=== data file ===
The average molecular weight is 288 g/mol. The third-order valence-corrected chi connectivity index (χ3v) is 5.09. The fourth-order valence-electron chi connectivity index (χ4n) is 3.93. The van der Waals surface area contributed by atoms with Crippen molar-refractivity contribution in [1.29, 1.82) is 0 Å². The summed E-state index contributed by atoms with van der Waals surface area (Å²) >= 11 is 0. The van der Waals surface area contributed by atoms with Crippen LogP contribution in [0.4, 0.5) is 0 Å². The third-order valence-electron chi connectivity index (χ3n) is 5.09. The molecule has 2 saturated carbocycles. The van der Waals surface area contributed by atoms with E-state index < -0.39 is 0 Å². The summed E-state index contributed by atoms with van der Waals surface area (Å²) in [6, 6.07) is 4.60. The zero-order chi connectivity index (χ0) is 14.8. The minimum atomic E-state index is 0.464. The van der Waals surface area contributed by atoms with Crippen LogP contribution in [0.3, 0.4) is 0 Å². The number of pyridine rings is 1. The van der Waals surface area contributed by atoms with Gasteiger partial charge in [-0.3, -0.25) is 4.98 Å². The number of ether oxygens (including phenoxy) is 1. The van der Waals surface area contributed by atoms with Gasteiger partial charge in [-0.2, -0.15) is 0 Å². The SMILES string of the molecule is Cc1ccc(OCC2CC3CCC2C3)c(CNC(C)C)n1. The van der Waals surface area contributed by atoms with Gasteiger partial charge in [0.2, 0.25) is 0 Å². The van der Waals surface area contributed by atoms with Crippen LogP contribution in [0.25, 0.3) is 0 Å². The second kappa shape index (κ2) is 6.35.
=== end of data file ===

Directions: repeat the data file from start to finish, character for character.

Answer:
The average molecular weight is 288 g/mol. The third-order valence-corrected chi connectivity index (χ3v) is 5.09. The fourth-order valence-electron chi connectivity index (χ4n) is 3.93. The van der Waals surface area contributed by atoms with Crippen molar-refractivity contribution in [1.29, 1.82) is 0 Å². The summed E-state index contributed by atoms with van der Waals surface area (Å²) >= 11 is 0. The van der Waals surface area contributed by atoms with Crippen LogP contribution in [0.4, 0.5) is 0 Å². The third-order valence-electron chi connectivity index (χ3n) is 5.09. The molecule has 2 saturated carbocycles. The van der Waals surface area contributed by atoms with E-state index < -0.39 is 0 Å². The summed E-state index contributed by atoms with van der Waals surface area (Å²) in [6, 6.07) is 4.60. The zero-order chi connectivity index (χ0) is 14.8. The minimum atomic E-state index is 0.464. The van der Waals surface area contributed by atoms with Crippen LogP contribution in [0.3, 0.4) is 0 Å². The number of pyridine rings is 1. The van der Waals surface area contributed by atoms with Gasteiger partial charge in [-0.3, -0.25) is 4.98 Å². The number of ether oxygens (including phenoxy) is 1. The van der Waals surface area contributed by atoms with Gasteiger partial charge in [-0.2, -0.15) is 0 Å². The SMILES string of the molecule is Cc1ccc(OCC2CC3CCC2C3)c(CNC(C)C)n1. The van der Waals surface area contributed by atoms with Gasteiger partial charge in [0.2, 0.25) is 0 Å². The van der Waals surface area contributed by atoms with Crippen LogP contribution in [0.25, 0.3) is 0 Å². The second kappa shape index (κ2) is 6.35.